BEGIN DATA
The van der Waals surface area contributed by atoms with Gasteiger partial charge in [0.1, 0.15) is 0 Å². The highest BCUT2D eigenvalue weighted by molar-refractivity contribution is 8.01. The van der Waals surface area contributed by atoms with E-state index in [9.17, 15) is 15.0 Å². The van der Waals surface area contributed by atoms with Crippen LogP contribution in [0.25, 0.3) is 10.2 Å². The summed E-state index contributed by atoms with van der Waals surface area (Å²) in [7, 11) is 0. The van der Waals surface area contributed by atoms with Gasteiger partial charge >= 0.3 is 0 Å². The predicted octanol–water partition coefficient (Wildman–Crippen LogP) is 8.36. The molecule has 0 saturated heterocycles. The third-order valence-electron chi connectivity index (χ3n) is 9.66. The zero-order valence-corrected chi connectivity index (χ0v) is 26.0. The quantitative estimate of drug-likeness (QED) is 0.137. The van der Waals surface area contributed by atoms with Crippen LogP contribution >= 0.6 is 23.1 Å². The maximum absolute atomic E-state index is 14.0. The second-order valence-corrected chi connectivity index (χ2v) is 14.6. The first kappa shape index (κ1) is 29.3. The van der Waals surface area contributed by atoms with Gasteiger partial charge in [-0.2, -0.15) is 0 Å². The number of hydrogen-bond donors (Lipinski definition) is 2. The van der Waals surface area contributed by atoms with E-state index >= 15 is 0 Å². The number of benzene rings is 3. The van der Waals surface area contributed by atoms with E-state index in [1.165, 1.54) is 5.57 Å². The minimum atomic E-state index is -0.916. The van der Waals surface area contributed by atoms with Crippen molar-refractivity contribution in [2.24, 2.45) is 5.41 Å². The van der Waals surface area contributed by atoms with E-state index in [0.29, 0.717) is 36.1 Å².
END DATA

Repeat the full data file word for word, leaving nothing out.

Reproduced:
The van der Waals surface area contributed by atoms with Gasteiger partial charge in [0.1, 0.15) is 0 Å². The highest BCUT2D eigenvalue weighted by molar-refractivity contribution is 8.01. The van der Waals surface area contributed by atoms with E-state index in [9.17, 15) is 15.0 Å². The van der Waals surface area contributed by atoms with Crippen LogP contribution in [0.25, 0.3) is 10.2 Å². The summed E-state index contributed by atoms with van der Waals surface area (Å²) in [7, 11) is 0. The van der Waals surface area contributed by atoms with Gasteiger partial charge >= 0.3 is 0 Å². The predicted octanol–water partition coefficient (Wildman–Crippen LogP) is 8.36. The molecule has 0 saturated heterocycles. The third-order valence-electron chi connectivity index (χ3n) is 9.66. The zero-order valence-corrected chi connectivity index (χ0v) is 26.0. The quantitative estimate of drug-likeness (QED) is 0.137. The van der Waals surface area contributed by atoms with Crippen LogP contribution >= 0.6 is 23.1 Å². The maximum absolute atomic E-state index is 14.0. The second-order valence-corrected chi connectivity index (χ2v) is 14.6. The first kappa shape index (κ1) is 29.3. The van der Waals surface area contributed by atoms with Gasteiger partial charge in [-0.2, -0.15) is 0 Å². The number of hydrogen-bond donors (Lipinski definition) is 2. The van der Waals surface area contributed by atoms with E-state index >= 15 is 0 Å². The number of benzene rings is 3. The van der Waals surface area contributed by atoms with E-state index in [1.165, 1.54) is 5.57 Å². The minimum atomic E-state index is -0.916. The van der Waals surface area contributed by atoms with Crippen molar-refractivity contribution in [2.24, 2.45) is 5.41 Å². The van der Waals surface area contributed by atoms with E-state index in [0.29, 0.717) is 36.1 Å².